A less common relationship is "One to One". You could use this, for example, to associate a user object with a contact model. The contact could contain all contact information that make up an address book. The user could be associated with an existing contact by defining a contact_id on the user model. In this way, you could associate users to your address book, but not require all contacts to have login credentials.

Take a look again at the relationship defined in the User model.

roles = db.relationship(
    'Role', secondary=roles_users,
    backref=db.backref('users', lazy='dynamic'))

This defines the relationship between users and roles. We are adding a roles attribute to our User model. Accessing this attribute will list all roles associated with the user. The association is to the Role model, which we identify as the first argument. We specify our join table defined above to setup the Many to Many relationship.

Finally we specify a backref named users on the Roles model. This will add an attribute to any role instance that retrieves all users with the given role through a users attribute. Since we specify the backref relationship as dynamic, we will not get a list of roles, but a SQLAlchemy query that we can further filter. We could find, for example, all enabled managers by first retrieving the role and then filtering by active, i.e. manager_role.filter_by(active=True).all().

You could also specify the relationship itself as dynamic, not just the backref. See the SQLAlchemy documentation on dynamic relationships for further information.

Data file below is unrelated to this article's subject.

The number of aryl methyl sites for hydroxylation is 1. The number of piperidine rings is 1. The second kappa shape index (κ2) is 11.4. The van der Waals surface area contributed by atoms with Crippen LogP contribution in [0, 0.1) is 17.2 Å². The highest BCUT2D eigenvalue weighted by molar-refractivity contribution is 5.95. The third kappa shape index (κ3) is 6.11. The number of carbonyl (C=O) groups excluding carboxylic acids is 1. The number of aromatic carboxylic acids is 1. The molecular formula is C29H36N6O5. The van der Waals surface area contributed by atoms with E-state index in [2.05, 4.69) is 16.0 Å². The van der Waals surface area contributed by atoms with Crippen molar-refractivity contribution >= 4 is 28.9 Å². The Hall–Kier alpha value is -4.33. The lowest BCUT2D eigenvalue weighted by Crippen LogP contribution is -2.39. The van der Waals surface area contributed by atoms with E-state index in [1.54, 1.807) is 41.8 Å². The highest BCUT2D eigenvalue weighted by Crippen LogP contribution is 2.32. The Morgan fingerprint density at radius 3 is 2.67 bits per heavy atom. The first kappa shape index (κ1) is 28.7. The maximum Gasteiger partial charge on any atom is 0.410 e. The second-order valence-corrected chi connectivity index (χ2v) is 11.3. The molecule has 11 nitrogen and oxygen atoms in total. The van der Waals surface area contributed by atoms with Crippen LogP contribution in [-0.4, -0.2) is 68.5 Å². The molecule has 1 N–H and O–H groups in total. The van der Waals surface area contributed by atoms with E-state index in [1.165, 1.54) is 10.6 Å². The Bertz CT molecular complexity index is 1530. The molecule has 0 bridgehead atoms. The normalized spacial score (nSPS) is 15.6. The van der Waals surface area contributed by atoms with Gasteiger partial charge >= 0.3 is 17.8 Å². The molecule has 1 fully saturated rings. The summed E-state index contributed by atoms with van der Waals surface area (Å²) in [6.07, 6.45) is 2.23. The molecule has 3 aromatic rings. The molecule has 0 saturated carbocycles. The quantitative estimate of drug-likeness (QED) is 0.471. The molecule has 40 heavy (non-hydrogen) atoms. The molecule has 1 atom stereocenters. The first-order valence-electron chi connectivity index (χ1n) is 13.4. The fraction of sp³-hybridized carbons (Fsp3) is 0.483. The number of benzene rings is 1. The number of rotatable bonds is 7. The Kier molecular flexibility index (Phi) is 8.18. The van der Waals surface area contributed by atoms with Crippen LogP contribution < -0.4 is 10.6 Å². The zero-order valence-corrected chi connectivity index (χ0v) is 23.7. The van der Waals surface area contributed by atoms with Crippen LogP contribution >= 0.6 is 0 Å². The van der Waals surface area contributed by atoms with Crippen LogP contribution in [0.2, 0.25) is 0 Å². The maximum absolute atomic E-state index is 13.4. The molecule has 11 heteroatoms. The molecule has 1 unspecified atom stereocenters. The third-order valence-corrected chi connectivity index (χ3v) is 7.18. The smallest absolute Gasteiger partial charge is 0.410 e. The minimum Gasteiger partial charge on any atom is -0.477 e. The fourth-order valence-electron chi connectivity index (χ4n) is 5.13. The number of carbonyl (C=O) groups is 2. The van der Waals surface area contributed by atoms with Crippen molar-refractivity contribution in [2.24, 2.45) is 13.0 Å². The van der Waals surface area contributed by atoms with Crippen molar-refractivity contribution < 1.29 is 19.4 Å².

With our models defined, we are finally ready to initialize the Flask-Security extension. The extension requires an app and a data store. Lucky for us, Flask-Security has built in support for Flask-SQLAlchemy.

user_datastore = SQLAlchemyUserDatastore(db, User, Role)
security = Security(app, user_datastore)

The data store is initialized with our Flask-SQLAlchemy db and the user and role models we defined above. The extension is then initialized with our app and data store.

We also have to update our configuration to setup password encryption and secure cookie storage.

# config/default.py
SECRET_KEY = u'Gh\x00)\xad\x7fQx\xedvx\xfetS-\x9a\xd7\x17$\x08_5\x17F'

When we login to our app, Flask-Security will store the user id in a session so subsequent requests will not require a login. Flask stores all session data in a signed cookie, which requires SECRET_KEY to be configured. It is a good idea to use a random string for your secret key and change it for different installations. This example used os.urandom(24) to generate a random string. Run on your app to create your own.